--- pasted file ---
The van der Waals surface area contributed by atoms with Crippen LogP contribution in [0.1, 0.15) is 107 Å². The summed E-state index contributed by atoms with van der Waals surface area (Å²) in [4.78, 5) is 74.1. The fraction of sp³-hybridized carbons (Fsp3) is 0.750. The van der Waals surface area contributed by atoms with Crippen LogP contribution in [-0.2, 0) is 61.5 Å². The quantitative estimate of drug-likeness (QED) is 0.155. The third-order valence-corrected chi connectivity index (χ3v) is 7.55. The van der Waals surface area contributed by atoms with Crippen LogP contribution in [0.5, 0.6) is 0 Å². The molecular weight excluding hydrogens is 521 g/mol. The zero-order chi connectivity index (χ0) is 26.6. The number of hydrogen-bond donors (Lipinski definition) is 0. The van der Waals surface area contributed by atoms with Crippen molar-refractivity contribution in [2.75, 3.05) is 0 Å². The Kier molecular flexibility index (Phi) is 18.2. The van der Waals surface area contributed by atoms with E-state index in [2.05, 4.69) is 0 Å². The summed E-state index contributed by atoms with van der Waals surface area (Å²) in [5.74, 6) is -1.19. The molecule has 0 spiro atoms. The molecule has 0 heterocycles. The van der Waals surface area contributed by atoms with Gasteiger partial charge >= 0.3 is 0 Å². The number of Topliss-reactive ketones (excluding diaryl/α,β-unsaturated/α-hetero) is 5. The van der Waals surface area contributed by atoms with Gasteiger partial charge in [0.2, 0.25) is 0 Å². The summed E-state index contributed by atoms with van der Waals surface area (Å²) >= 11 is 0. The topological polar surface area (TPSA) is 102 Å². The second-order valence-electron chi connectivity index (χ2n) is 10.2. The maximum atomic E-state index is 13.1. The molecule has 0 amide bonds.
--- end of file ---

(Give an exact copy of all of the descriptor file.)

The van der Waals surface area contributed by atoms with Crippen LogP contribution in [0.1, 0.15) is 107 Å². The summed E-state index contributed by atoms with van der Waals surface area (Å²) in [4.78, 5) is 74.1. The fraction of sp³-hybridized carbons (Fsp3) is 0.750. The van der Waals surface area contributed by atoms with Crippen LogP contribution in [-0.2, 0) is 61.5 Å². The quantitative estimate of drug-likeness (QED) is 0.155. The third-order valence-corrected chi connectivity index (χ3v) is 7.55. The van der Waals surface area contributed by atoms with Crippen LogP contribution in [0.5, 0.6) is 0 Å². The molecular weight excluding hydrogens is 521 g/mol. The zero-order chi connectivity index (χ0) is 26.6. The number of hydrogen-bond donors (Lipinski definition) is 0. The van der Waals surface area contributed by atoms with Crippen molar-refractivity contribution in [2.75, 3.05) is 0 Å². The Kier molecular flexibility index (Phi) is 18.2. The van der Waals surface area contributed by atoms with E-state index in [2.05, 4.69) is 0 Å². The summed E-state index contributed by atoms with van der Waals surface area (Å²) in [5.74, 6) is -1.19. The molecule has 0 spiro atoms. The molecule has 0 heterocycles. The van der Waals surface area contributed by atoms with Gasteiger partial charge >= 0.3 is 0 Å². The number of Topliss-reactive ketones (excluding diaryl/α,β-unsaturated/α-hetero) is 5. The van der Waals surface area contributed by atoms with Gasteiger partial charge in [0.2, 0.25) is 0 Å². The summed E-state index contributed by atoms with van der Waals surface area (Å²) >= 11 is 0. The topological polar surface area (TPSA) is 102 Å². The second-order valence-electron chi connectivity index (χ2n) is 10.2. The maximum atomic E-state index is 13.1. The molecule has 0 amide bonds.